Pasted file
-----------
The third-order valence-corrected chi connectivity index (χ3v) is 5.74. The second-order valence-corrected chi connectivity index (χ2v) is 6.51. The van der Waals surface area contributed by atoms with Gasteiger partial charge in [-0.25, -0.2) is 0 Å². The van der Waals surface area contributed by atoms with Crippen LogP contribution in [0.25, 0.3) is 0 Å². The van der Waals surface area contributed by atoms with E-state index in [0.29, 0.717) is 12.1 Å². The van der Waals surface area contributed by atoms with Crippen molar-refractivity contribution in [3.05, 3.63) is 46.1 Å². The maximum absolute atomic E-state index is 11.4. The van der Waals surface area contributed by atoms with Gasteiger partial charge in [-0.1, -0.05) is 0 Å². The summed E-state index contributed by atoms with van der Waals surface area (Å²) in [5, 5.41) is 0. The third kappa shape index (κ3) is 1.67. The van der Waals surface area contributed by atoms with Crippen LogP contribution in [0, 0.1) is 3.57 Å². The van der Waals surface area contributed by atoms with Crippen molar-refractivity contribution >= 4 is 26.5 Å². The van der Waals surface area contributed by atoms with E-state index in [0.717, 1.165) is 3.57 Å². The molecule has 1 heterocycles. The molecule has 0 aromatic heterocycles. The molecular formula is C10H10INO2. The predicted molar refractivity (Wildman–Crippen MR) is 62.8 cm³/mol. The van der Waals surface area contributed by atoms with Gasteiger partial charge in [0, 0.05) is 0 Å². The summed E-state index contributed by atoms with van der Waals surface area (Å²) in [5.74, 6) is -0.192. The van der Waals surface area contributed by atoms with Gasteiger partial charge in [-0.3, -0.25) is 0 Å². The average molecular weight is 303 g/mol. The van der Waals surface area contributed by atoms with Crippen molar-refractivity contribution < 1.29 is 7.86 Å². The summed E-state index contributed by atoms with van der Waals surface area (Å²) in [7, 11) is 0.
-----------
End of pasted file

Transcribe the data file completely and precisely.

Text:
The third-order valence-corrected chi connectivity index (χ3v) is 5.74. The second-order valence-corrected chi connectivity index (χ2v) is 6.51. The van der Waals surface area contributed by atoms with Gasteiger partial charge in [-0.25, -0.2) is 0 Å². The van der Waals surface area contributed by atoms with Crippen LogP contribution in [0.25, 0.3) is 0 Å². The van der Waals surface area contributed by atoms with E-state index in [0.29, 0.717) is 12.1 Å². The van der Waals surface area contributed by atoms with Crippen molar-refractivity contribution in [3.05, 3.63) is 46.1 Å². The maximum absolute atomic E-state index is 11.4. The van der Waals surface area contributed by atoms with Gasteiger partial charge in [-0.1, -0.05) is 0 Å². The summed E-state index contributed by atoms with van der Waals surface area (Å²) in [5, 5.41) is 0. The third kappa shape index (κ3) is 1.67. The van der Waals surface area contributed by atoms with Crippen LogP contribution in [0, 0.1) is 3.57 Å². The van der Waals surface area contributed by atoms with Crippen molar-refractivity contribution >= 4 is 26.5 Å². The van der Waals surface area contributed by atoms with E-state index in [0.717, 1.165) is 3.57 Å². The molecule has 1 heterocycles. The molecule has 0 aromatic heterocycles. The molecular formula is C10H10INO2. The predicted molar refractivity (Wildman–Crippen MR) is 62.8 cm³/mol. The van der Waals surface area contributed by atoms with Gasteiger partial charge in [0, 0.05) is 0 Å². The summed E-state index contributed by atoms with van der Waals surface area (Å²) in [5.74, 6) is -0.192. The van der Waals surface area contributed by atoms with Gasteiger partial charge in [-0.3, -0.25) is 0 Å². The average molecular weight is 303 g/mol. The van der Waals surface area contributed by atoms with Crippen molar-refractivity contribution < 1.29 is 7.86 Å². The summed E-state index contributed by atoms with van der Waals surface area (Å²) in [7, 11) is 0.